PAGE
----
Episodes 15 (Science and the Sea Part 1) and 16 (Science and the Sea Part 2) follow Duke University’s research vessel Eastward on a ten-day cruise. Episode 15 begins as the ship returns to port at the University’s marine laboratory on Pivers Island in Beaufort, North Carolina. Students watch scientists unload specimens gathered and equipment used on a geologic cruise. Students see a new group of scientists boarding Eastward for the next expedition and follow the scientists for ten days as they conduct their investigations.
The scientists study an embayment stretching from Charleston, South Carolina to Saint Augustine, Florida. This mass of water is confined between the shore and the Gulf Stream and is relatively unpolluted. The cruise begins as the Eastward sails to a point off the coast of Charleston. The ship sails along a series of six lines, known as transects. Each transect consists of a series of stations beginning in the shallow water near shore and ending in water more than 1,640 feet deep at the edge of the continental shelf. At each station, scientists collect data including water temperature, primary productivity, radioactive isotopes in the air and water, sediment samples from the ocean floor and samples of the life from the ocean floor. The episode ends by noting that the cruise will continue in Episode 16.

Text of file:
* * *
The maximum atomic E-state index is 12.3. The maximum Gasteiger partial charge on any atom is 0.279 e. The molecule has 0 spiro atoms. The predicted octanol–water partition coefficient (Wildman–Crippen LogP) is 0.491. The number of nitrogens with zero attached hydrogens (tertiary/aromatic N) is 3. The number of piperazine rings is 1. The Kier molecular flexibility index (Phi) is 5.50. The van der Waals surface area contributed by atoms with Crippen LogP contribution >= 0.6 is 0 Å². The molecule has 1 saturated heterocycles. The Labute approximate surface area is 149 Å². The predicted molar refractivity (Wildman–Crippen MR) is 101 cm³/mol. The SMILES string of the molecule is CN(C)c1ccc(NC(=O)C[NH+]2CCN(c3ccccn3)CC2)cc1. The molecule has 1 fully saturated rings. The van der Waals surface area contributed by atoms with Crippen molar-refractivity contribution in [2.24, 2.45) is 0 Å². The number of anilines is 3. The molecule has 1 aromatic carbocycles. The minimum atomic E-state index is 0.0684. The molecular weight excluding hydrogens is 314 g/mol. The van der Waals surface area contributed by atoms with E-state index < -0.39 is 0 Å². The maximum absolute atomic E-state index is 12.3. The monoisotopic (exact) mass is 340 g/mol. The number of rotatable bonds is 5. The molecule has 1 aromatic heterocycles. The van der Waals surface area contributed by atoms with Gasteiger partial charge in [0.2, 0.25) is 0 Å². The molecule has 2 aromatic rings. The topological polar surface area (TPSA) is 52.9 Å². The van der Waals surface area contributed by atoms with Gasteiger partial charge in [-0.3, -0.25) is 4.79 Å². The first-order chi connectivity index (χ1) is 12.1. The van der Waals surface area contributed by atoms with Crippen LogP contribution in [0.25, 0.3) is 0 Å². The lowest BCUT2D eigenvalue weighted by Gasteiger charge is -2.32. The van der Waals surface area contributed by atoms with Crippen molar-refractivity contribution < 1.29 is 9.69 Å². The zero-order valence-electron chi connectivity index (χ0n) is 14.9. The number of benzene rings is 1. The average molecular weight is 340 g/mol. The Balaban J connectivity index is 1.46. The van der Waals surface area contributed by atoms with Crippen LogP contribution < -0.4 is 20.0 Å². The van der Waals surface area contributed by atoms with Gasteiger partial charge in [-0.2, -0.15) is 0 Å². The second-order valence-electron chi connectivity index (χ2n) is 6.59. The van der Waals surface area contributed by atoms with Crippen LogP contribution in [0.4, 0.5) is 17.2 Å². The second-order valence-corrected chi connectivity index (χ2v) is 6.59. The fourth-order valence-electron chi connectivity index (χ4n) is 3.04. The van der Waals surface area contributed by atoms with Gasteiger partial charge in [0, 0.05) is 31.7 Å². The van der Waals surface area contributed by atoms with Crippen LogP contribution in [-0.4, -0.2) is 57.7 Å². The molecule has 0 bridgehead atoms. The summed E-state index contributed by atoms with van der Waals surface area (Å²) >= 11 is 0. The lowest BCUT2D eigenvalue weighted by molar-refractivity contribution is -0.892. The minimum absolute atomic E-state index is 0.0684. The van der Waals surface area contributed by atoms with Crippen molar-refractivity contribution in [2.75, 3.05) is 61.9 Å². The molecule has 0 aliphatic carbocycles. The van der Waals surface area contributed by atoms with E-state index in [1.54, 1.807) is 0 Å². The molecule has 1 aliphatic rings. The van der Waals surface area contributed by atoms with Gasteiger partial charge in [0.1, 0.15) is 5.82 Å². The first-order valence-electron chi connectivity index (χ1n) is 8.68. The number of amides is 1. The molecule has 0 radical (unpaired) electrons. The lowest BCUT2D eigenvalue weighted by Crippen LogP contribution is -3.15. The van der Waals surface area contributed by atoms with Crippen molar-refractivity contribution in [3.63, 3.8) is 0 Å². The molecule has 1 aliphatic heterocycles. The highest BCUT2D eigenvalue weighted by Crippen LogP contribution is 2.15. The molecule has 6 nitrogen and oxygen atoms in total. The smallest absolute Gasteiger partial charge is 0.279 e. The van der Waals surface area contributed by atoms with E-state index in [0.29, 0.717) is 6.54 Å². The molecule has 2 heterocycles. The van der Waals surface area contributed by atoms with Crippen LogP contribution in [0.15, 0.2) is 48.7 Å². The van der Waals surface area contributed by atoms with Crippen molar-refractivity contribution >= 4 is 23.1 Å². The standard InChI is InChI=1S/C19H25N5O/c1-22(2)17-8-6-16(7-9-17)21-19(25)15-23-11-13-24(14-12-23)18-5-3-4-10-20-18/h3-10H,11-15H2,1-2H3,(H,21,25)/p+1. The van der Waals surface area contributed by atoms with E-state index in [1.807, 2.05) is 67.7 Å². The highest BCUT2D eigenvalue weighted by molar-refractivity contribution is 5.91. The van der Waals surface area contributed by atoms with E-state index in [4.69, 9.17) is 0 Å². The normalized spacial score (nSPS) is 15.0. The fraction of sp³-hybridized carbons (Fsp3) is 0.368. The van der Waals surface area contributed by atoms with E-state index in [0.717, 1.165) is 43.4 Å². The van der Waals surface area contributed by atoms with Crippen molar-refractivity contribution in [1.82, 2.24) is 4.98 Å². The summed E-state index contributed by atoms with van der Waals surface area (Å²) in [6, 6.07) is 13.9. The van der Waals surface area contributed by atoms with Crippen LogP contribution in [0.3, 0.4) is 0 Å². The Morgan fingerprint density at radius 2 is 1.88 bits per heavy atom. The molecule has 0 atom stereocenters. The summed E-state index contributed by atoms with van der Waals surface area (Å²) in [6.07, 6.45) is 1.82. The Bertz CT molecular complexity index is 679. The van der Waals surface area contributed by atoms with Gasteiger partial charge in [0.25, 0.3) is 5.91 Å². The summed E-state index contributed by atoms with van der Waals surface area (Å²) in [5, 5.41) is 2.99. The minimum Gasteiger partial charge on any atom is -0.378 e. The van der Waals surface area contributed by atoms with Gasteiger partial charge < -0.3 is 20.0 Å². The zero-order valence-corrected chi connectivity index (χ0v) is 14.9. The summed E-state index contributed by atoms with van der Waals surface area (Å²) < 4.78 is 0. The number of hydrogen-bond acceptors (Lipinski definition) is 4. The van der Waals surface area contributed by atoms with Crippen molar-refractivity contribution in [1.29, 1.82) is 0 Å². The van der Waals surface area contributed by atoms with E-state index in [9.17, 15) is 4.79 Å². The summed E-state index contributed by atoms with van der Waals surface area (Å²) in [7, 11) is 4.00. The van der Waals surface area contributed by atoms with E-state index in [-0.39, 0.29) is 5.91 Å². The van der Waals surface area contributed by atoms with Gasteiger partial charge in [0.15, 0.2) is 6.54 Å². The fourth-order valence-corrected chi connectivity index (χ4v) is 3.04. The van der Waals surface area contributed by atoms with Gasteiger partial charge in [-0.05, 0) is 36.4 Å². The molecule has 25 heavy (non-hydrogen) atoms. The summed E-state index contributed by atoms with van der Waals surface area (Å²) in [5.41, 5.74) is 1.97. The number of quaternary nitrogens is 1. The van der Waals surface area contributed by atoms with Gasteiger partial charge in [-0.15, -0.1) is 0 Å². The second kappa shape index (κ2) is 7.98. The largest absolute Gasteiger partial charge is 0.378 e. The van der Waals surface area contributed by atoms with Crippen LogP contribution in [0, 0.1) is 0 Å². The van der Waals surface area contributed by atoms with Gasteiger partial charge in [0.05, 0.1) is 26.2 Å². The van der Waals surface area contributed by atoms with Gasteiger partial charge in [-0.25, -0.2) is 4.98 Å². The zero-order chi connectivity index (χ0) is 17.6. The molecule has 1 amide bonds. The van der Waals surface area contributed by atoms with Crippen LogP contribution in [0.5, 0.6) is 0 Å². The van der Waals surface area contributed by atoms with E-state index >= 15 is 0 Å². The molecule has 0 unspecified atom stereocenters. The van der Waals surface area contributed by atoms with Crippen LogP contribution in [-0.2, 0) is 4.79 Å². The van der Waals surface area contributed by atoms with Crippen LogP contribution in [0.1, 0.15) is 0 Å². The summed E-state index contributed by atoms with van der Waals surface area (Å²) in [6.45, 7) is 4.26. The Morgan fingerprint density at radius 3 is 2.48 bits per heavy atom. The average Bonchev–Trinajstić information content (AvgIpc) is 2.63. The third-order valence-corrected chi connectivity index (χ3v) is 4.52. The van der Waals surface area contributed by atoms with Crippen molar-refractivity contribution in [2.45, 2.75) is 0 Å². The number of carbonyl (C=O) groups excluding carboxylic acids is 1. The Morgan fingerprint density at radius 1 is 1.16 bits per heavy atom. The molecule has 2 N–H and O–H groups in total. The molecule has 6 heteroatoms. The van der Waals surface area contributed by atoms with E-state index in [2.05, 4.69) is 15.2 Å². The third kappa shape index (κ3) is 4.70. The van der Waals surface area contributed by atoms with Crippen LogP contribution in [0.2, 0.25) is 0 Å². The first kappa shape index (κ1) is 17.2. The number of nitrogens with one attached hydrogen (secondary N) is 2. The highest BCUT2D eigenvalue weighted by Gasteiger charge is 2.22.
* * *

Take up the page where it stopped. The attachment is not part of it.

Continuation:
Note to Teachers: Episodes 15 and 16 are not intended to teach students the concepts of oceanography but rather to offer a realistic picture of what life and work is like on an oceanographic research vessel. No two cruises are alike. The array of instruments and investigation on research vessels changes from cruise to cruise. The objective of these two episodes is the help students understand that oceanography, like many other sciences, is hard, tiring and sometimes boring work, but that it holds a particular fascination and thrill for the scientific investigators.